Kāñchī pāṭha and śhṛṅgērī pāṭha are two different chanting styles (pāṭha) for Rigveda mantras. When a short vowel, not followed by two consonants, is up (udatta), it is chanted short in śhṛṅgērī style, whereas it is one unit of time longer in kāñchī style (indicated by an hyphen in RCCS).

Example (RV 1-1) :   स न॑ पि॒तेव॑ सू॒नवेऽग्नेसूपाय॒नो भ॑व । सच॑स्वा नः स्व॒स्तये॥ ९ ॥

- In kāñchī style, this example contains two extensions:
sa na[fp] pitēva- sūnavē (a)gnēē  sūpāyanō bha-va |  (two extensions)

sachasvā nas svastayēē || 9 ||  (no extension because ‘cha’ is followed by two consonants, ‘s’ and ‘v’)

- In śhṛṅgērī style, there is no extension:

sa na[fp] pitēva sūnavē (a)gnēē  sūpāyanō bhava |

sachasvā nas svastayēē || 9 ||

Exception: in both styles, short and up vowels before a final visarga (ḥ) are one unit of time extended.

Example (RV 1-89) :   आ नो भ॒द्राः क्रत॑वो यन्तु वि॒श्वतोऽद॑ब्धासो॒ , अप॑रीतास , उ॒द्भिद॑ ।
ā nōō bhadrā[hk] krata-vō yantu viśhvatō (a)dabdhāsō , apa-rītāsa , udbhida‑ḥa |   (kāñchī)

ā nōō bhadrā[hk] kratavō yantu viśhvatō (a)dabdhāsō , aparītāsa , udbhida‑ḥa |   (śhṛṅgērī)


9. At the end of the Sri Rudram, “ayaṁ śhiva…”  is sometimes written or chanted “ayagm śhiva…”. Why is this not the case in SaiVeda?

अ॒यं मेवि॒श्व भेषजो॒ ऽयं शि॒वाभि॑मर्शनः

ayam mēē viśhva bhēēṣhajō (a)ya śhivābhimarśhanaa ||    

In Krishna Yajurveda, an anusvāra ‘ṁ’ followed by ‘śh’ turns into ‘gm/ge or gge’. But this rule cannot be applied to this mantra as it is part of Rigveda only (RV 10-60-12) and should thus follow the Rigveda rules of chanting, according to which an anusvāra ‘ṁ’ followed by ‘śh’ remains unchanged. The correct pronunciation is therefore “ayaṁ śhiva”.


10. The oṁ is very present in Vedam chanting. Is it always part of the mantra?
Are sandhi rules to be applied to the oṁ?

Let us answer through examples.

Ex1:  1st sentence of Sri Rudram

oṁ namastē rudra manyavē...

This oṁ does not belong to the very mantra of the saṁhitā. If it is chanted, it is merely as an opening to the chanting of the Sri Rudram. Regarding the saṁhitā, one may check out whether a word belongs or not to a mantra with the pada pāṭha, which gives all the separate words of the saṁhitā.

In case this oṁ is chanted, it can be:
- on-namaste rudra (sandhi is applied) in a single breath (as in Challakere Brothers’ chanting) or
- oṁ (classical anusvāra or even pure ‘m’) - silence - namastē

Ex2:  Mahānārāyaṇōpaniṣhat (TA 10-35-1)

om bhuḥu | om bhuvaḥ | ogm suvaḥa | om mahaḥa |
oñ janaḥa | on tapaḥa | ogm satyam |

All these oṁ are definitely part of the mantras, and sandhi rules are to be applied, as confirmed by Challakere Brothers’ chanting.


Ex3: 1st sentence of śhīkṣhāvallī (just after the śhānti mantra)

oṁ śhīkṣhāṁ vyākhyāsyāmaḥa |

This oṁ, despite being printed in many written sources, is not part of the mantra. It should rather be considered as the introductory praṇava of the upaniṣhat. It can (or not) be part of the chanting, as it can be seen in Sri K. Suresh’s chanting, in which this oṁ is not chanted, and Challakere Brothers’ chanting, in which it is chanted.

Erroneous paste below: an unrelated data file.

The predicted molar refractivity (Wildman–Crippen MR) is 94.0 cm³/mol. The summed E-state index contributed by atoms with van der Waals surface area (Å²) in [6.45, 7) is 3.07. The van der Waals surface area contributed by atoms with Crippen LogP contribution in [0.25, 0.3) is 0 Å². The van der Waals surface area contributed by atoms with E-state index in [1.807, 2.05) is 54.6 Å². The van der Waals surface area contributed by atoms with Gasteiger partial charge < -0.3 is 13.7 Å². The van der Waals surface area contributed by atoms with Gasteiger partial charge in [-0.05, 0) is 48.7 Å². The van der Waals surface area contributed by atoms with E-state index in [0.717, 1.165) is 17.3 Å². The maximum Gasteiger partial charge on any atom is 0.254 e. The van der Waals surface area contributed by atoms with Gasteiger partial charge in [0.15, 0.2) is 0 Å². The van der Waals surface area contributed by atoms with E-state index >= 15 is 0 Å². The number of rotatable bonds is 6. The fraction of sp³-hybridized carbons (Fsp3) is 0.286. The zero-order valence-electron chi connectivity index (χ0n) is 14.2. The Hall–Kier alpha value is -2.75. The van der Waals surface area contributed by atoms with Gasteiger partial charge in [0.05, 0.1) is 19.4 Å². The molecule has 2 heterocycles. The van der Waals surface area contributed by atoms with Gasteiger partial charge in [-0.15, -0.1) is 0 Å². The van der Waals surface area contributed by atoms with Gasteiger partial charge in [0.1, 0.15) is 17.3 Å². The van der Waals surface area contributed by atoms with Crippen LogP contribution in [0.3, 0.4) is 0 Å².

So, one can:
- chant oṁ (or om) - silence - śhīkṣhāṁ... (like the Challakere Brothers)
- or not chant the oṁ (like Sri K. Suresh).

In a group chanting, of course, a common version is to be determined and then adopted.


Then comes the following question:

In that example, is it possible to apply the sandhi rule as it may be in ‘oṁ namastē rudra manyavē…’?

If a sandhi rule were to be applied here, it should be the specific KYV-sandhi rule (gm) and we should chant ogm śhīkṣhāṁ. It would imply that this oṁ is part of the mantra (which is not).

Moreover, if no sandhi rule is applied and oṁ śhīkṣhāṁ is chanted in one single breath, it would match the RV-way of chanting whereas this mantra does not belong to RV.

Thus, in that example, we may chant oṁ followed by a silence, or not chant it.


11. In gaṇapati prārthanā, we can find the mantra | dhīmavit’tryavatu |. Is the syllable « trya » short or long?

The syllable ‘trya’ is actually ONE single syllable. Since the vowel ‘a’ is short, the syllable ‘trya’ is short and lasts one unit of time, like the next two syllables, ‘va’ and ‘tu’.

This syllable should not be chanted ‘traya’ or ‘triya’; it should NOT last two units of time.

Similarly, in the mahāmṛtyuñjaya mantra, the syllable ‘trya’ of “tryambakaṁ” lasts 1 unit of time, followed by one unit of time for the doubling of the nasal ‘m’ of ‘tryam’: trya-m-bakaṁ.

In contrast, in chamakam 11, we come across “trayastrigm”. In this case, ‘traya’ has two units of time: one for ‘tra’ and one for ‘ya’. The word is written as “trayastrigm” and not “tryastrigm”.